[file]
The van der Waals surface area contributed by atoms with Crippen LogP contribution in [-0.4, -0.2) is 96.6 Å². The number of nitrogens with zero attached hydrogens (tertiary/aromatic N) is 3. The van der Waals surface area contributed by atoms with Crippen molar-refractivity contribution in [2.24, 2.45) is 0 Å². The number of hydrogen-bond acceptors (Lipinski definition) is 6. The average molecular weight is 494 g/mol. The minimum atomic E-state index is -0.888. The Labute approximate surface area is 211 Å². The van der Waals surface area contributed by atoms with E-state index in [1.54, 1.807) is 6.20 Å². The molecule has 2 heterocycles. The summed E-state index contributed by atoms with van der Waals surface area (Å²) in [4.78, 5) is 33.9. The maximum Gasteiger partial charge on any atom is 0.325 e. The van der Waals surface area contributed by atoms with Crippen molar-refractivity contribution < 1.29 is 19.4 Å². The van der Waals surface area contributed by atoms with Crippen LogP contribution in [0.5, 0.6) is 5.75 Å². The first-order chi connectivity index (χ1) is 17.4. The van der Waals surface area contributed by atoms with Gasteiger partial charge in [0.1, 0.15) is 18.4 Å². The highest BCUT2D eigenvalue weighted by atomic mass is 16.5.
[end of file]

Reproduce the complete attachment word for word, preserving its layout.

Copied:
The van der Waals surface area contributed by atoms with Crippen LogP contribution in [-0.4, -0.2) is 96.6 Å². The number of nitrogens with zero attached hydrogens (tertiary/aromatic N) is 3. The van der Waals surface area contributed by atoms with Crippen molar-refractivity contribution in [2.24, 2.45) is 0 Å². The number of hydrogen-bond acceptors (Lipinski definition) is 6. The average molecular weight is 494 g/mol. The minimum atomic E-state index is -0.888. The Labute approximate surface area is 211 Å². The van der Waals surface area contributed by atoms with E-state index in [1.54, 1.807) is 6.20 Å². The molecule has 2 heterocycles. The summed E-state index contributed by atoms with van der Waals surface area (Å²) in [4.78, 5) is 33.9. The maximum Gasteiger partial charge on any atom is 0.325 e. The van der Waals surface area contributed by atoms with Crippen molar-refractivity contribution < 1.29 is 19.4 Å². The van der Waals surface area contributed by atoms with Crippen LogP contribution in [0.5, 0.6) is 5.75 Å². The first-order chi connectivity index (χ1) is 17.4. The van der Waals surface area contributed by atoms with Gasteiger partial charge in [0.1, 0.15) is 18.4 Å². The highest BCUT2D eigenvalue weighted by atomic mass is 16.5.